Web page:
GMC’s review welcomed for its emphasis on better planning of doctors’care

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16 / 10 / 2013 Midnight

Dean Royles says findings should help reassure the public that concerns about care are being identified earlier, reported more often, and resolved more swiftly.

Responding to the General Medical Council’s ‘The state of medical education and practice in the UK report: 2013’, published today (16 October 2013), Dean Royles, chief executive of the NHS Employers organisation, said:

“The GMC’s findings should help reassure the public that concerns about care are being identified earlier, reported more often, and resolved more swiftly. There is every sign that doctors are increasingly confident to highlight concerns about the practice and behaviour of colleagues and that these will be addressed without fear of recrimination. This is the culture of transparency that we are striving for in all parts of the NHS, and we won't allow our focus on it to slip.


“I'm delighted the GMC report emphasises the high quality of medical practice. We really do have some of the world's best doctors and training provision. We should be rightly proud of them. But we also need to be responsive to change. The best way the medical workforce can continue delivering safe, high quality NHS care is if we respond effectively and rapidly to increasing pressures on services by changing the way the NHS works.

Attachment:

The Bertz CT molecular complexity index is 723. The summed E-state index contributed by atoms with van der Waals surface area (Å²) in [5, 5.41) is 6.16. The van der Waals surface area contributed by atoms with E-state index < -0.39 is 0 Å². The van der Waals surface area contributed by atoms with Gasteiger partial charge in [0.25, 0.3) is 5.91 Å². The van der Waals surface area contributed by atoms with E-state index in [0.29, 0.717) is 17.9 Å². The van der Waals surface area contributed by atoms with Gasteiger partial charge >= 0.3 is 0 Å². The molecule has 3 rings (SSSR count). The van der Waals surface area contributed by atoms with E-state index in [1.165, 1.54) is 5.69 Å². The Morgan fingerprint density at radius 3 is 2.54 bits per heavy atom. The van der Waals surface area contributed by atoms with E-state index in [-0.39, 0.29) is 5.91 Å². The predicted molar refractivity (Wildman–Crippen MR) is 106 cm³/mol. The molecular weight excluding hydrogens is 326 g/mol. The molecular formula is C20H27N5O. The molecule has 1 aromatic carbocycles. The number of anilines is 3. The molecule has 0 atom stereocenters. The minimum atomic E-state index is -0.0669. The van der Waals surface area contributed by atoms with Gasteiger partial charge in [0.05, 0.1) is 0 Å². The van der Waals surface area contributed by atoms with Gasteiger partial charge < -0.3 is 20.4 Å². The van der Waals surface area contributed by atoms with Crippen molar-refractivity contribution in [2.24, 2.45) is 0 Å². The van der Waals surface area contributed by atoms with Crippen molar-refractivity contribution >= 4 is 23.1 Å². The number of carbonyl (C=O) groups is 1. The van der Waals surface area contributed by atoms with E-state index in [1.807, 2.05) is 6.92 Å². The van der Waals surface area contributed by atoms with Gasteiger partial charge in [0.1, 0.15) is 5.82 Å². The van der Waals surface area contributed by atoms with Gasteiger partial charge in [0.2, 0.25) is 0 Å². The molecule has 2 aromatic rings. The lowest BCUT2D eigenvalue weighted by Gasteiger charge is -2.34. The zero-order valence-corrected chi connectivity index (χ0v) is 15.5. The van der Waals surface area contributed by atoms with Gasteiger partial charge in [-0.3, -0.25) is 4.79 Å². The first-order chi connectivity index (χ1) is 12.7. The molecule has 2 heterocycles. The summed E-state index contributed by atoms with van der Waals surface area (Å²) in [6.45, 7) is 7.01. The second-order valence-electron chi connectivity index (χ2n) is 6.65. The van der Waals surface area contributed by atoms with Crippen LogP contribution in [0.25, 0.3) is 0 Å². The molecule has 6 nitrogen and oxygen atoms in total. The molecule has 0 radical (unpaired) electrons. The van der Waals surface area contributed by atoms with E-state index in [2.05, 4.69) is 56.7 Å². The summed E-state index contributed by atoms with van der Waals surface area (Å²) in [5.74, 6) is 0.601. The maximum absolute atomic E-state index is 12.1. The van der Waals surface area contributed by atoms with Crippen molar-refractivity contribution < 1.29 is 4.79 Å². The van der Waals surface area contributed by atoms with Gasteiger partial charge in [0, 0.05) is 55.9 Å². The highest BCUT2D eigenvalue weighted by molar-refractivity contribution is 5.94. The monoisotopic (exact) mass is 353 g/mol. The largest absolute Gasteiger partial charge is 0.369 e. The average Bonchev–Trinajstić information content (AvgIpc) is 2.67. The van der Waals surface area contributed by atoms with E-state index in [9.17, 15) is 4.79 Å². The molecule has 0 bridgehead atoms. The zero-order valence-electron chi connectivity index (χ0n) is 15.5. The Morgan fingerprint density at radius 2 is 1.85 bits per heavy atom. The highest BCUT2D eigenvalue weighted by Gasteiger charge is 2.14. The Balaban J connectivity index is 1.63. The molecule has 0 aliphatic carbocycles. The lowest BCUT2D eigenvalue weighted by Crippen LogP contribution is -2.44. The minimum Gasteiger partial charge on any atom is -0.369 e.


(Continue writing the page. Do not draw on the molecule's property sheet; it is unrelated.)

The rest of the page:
“The GMC’s focus is squarely on the need for better engagement between doctors and their organisations, including better planning of doctors’ rotas to match the needs of patients. It also emphasises the importance of supervising and supporting less experienced doctors in training. We need that to be effective for trainee doctors, consultants and patients seven days a week.


“There are major opportunities right now for the medical community to lead that debate. GPs have taken over the reins of procurement and hospital doctors are about to enter their first formal renegotiation of contracts in a decade, with patients needing safe diagnosis, treatment and care every day of the week. I do hope this prompts a wider debate in the medical profession about the need to change and the pivotal role that doctors can play in finding innovative ways of delivering change in the NHS." 

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